Add to Noticing List
Download as PDF

Sharing solar electricity with neighbours

Mixing, storing and sharing different renewable energy output with neighbours – according to a study, this is viewed positively by the population. It remains unclear who might be willing to implement and pay for decentralised multi-energy systems of this nature.

Summary of the research project “Multi-energy hub systems and society”. This project is part of the joint project “Sustainable decentralised power generation”.
The concept of sharing renewable energy with neighbours is popular amongst the Swiss.
The concept of sharing renewable energy with neighbours is popular amongst the Swiss. Shutterstock
At a glance

At a glance

  • So-called multi-energy-hub systems (MES) supply entire districts with electricity and heat.
  • MES are well-received by the public, as a study published by ETH Zurich shows.
  • However, the question of costs impedes the willingness to implement such systems.

Cooking with solar power, showering with geothermal energy – and whatever energy is not being used is stored in batteries for later, or simply flows to a neighbour. So-called multi-energy-hub systems (MES) make it possible to supply entire districts with renewable energy – instead of individual buildings.

Depending on what energy sources are available locally, multi-energy systems can be constituted differently: whether wind power, photovoltaics or heat pumps with batteries as energy storage. Another component is electrolysis units, which convert excess wind or solar power into a fuel gas such as hydrogen. Fuel cells can then use this to produce electricity and heat when the sun is not shining or the wind is not blowing. This process is also called power-to-gas technology. Further sub-modules of a multi-energy system are natural gas-fired combined heat and power plants – plants that use their fuel twice by generating heat and electricity simultaneously.

Acceptance important driver

Decentralised multi-energy-hub systems were tested within the context of the ETH joint research project "Integration of sustainable multi-energy-hub systems at neighbourhood scale" (IMES). Relevant criteria were their technical, economic and social feasibility. MES models have already been put into operation as part of a case study in two Swiss districts in Zernez and Zurich-Altstetten. These have shown that, from a technological perspective, MES can save substantial amounts of energy.

Their technical potential is one thing. Acceptance is something else altogether. MES systems are still at an early stage in their development. Correspondingly little is known about how they are accepted by society at large. This was examined as part of the "IMES-SE" sub-project by the two environmental systems scientists Pius Krütli and Roman Seidl from ETH Zurich. Specifically, they were keen to learn how MES are viewed by the population, and what challenges are likely to arise. The researchers see acceptance as an important driver if the new technology is to be used successfully. The team took Switzerland, Germany and Austria into account in its study. Drawing upon this data, the researchers ascertained social opportunities and challenges relevant to Switzerland.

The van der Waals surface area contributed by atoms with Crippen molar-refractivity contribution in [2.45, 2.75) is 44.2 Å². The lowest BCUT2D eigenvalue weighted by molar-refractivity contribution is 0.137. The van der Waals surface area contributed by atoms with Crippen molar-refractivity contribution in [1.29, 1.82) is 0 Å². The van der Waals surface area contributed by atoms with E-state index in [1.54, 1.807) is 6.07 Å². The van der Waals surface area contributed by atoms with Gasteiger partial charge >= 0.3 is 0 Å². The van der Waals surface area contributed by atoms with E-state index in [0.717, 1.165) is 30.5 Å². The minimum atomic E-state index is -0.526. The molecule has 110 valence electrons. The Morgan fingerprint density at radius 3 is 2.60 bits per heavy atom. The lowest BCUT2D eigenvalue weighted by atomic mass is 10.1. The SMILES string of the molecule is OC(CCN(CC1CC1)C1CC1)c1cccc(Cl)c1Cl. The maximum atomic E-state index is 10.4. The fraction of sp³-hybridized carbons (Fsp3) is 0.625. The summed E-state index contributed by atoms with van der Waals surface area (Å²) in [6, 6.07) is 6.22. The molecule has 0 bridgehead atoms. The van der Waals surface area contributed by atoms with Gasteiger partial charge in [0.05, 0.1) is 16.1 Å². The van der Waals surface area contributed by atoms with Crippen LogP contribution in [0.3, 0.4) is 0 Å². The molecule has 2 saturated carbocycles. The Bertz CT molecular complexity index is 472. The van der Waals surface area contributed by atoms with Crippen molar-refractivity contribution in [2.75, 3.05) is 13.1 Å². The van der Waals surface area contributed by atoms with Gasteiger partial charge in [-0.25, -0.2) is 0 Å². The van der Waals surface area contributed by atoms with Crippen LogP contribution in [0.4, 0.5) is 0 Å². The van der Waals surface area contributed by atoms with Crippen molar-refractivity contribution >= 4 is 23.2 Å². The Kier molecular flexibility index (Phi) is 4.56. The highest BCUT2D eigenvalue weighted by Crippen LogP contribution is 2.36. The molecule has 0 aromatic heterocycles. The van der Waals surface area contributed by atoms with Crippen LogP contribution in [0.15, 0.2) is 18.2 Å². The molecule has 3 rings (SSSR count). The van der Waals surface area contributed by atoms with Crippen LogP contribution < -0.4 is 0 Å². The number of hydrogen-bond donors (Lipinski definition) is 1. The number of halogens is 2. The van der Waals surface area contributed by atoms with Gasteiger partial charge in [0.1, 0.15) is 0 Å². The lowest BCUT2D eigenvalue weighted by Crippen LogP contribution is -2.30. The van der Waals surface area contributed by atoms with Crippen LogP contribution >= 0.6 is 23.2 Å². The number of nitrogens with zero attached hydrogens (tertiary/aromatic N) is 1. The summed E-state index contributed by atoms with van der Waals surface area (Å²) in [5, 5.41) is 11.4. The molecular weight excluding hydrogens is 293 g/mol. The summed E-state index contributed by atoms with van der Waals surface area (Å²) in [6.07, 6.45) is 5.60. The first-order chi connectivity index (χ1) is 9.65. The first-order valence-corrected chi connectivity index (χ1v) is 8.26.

After researching specialist literature on MES, interviews were conducted with city and utility managers as well as with experts who already deploy MES systems. This was followed by surveys on acceptance readiness, workshops at Empa Dübendorf and a spatial analysis in the city of Zurich.

Positive attitudes towards MES

The surveys identified generally positive sentiment and potential acceptance of MES. Study participants – landlords and tenants as well as experts – cited ownership concepts, funding, responsibility for implementation and security of supply as potential problems.

In all three countries, respondents named public authorities as being responsible for commissioning such systems. They also identified major energy suppliers as being important players, with responsibility for funding, infrastructure and control. According to the survey, cooperatives and individual households played a subordinate role.

Krütli and Seidl do not believe, however, that simply providing information about the MES concept will be sufficient to reach a well-founded opinion. Practical examples and more in-depth information are just as important. For this reason, they made the multi-energy system in the NEST building at Empa in Dübendorf a tangible experience. NEST stands for “Next Evolution in Sustainable Building Technologies” and is a modular research and innovation building created by the Swiss Laboratories for Materials Science and Research ("Empa") and the Water Research Institute ("Eawag"). The test building is used to test new technologies, materials and systems under realistic conditions.

Funding is the crux

Tenants and property owners attended the NEST guided tour as part of the study. This too revealed general acceptance towards the multi-energy-hub concept. As far as funding was concerned, however, the property owners were more sceptical than the tenants. In both cases, though, the willingness to pay more for renewable energies was rather low. MES installation and operating costs are currently two to three times higher than those of conventional systems.

Finally, the researchers ascertained the potential of MES for the city of Zurich. This showed that District 12 would be best suited to implementation. There are a comparatively large number of building cooperatives there, with a low density of different owners, which proved to be ideal for implementation.

Products of this project

Contact and Team

Dr. Pius Krütli

Dep. Umweltsystemwissenschaften
CHN K 78
Universitätstrasse 16
8092 Zürich

+41 44 632 63 24
+41 44 632 10 29

Pius Krütli

Project direction

Roman Seidl

Timo von Wirth

All information provided on these pages corresponds to the status of knowledge as of 14.06.2019.